Dear Readers:

I am finding that I have more time than I expected to have before taking a long-planned leave. I can report to you that the only actions the Town Council took at its workshop session yesterday were to delay for another two weeks the selection of a search consultant to assist with the hiring of a new town manager and to request that DEC Associates, whom the Council hired in October as a beach nourishment financial consultant, deliver figures on the tax-increase impact a potential project would have on property owners in various “municipal service districts.” This was information the Council expected to receive from DEC Associates at the workshop.   

Both of these actions were unanimous decisions.

Former Town Manager Peter Rascoe gave notice of his intent to retire Sept. 1, 2019 in mid-July, and Town staff identified the three search firms the Council is now considering in early September. The Council suggested it would choose a firm at its Feb. 4 meeting.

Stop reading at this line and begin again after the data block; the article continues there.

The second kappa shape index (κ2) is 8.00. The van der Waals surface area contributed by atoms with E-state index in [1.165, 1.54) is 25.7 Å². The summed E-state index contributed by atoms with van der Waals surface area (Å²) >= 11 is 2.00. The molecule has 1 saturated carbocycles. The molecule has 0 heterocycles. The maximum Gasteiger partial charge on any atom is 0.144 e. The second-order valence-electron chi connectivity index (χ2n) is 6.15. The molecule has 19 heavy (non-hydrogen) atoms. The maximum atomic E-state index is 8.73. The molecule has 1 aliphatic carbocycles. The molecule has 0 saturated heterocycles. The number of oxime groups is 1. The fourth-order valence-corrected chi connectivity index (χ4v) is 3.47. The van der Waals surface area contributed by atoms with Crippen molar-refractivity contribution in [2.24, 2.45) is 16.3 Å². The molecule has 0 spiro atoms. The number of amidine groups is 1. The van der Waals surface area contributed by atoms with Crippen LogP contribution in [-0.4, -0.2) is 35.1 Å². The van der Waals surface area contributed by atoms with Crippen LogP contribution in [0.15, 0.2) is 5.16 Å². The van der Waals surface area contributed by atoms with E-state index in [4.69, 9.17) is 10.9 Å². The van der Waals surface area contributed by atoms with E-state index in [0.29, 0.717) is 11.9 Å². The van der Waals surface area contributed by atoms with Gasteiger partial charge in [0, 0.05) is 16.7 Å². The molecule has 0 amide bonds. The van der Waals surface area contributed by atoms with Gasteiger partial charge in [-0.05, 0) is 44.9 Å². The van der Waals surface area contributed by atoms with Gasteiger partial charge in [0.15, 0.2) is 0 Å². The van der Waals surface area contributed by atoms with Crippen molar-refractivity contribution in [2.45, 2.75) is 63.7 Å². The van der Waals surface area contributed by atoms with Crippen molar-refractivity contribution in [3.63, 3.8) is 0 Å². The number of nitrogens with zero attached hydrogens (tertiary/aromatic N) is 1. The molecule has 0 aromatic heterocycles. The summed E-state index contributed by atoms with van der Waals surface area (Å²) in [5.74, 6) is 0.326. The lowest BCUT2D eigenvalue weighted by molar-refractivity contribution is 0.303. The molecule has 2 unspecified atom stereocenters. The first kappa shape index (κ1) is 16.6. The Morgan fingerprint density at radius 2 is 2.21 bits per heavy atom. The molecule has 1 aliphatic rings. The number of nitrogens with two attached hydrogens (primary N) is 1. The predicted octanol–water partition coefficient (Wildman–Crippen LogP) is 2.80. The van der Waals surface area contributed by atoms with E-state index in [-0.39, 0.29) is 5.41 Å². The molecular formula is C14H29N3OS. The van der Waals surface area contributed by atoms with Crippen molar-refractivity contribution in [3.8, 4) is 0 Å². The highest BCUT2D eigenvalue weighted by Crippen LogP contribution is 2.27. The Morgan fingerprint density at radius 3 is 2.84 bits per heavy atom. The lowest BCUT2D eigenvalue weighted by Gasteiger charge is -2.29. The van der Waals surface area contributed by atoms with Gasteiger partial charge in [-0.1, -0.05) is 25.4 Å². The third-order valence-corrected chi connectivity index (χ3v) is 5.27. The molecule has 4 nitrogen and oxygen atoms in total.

It was clear from public comments heard yesterday and at previous public forums that the most serious beach erosion in Southern Shores is at the northern end, from Third Avenue to the Duck town line. The beach and dunes are generally healthy elsewhere, especially in what might be considered a central area around Porpoise Run and Trout Run. (The Pelican Watch area is already in a nourishment program.)

I believe Councilman Matt Neal suggested yesterday that if the town goes ahead with a $15-$16 million beach nourishment project and obtains special obligation bonds to pay for it, the municipal service districts (MSDs) that must be set up could partition the oceanfront into three areas: north, central, and south. MSDs enable towns to assess property owners different tax-rate increases according to the districts in which their property is located.

I will pick up with this next week. In the meantime, I would appreciate it if you would take photographs of the Southern Shores beaches and send them to me at ssbeaconeditor@gmail.com. Please include the date and time of day of the photograph and indicate whether the photograph depicts the beach at high or low tide or somewhere in between. You may obtain tide times for Southern Shores at tideschart.com.

Thank you.

Ann, 1/22/20

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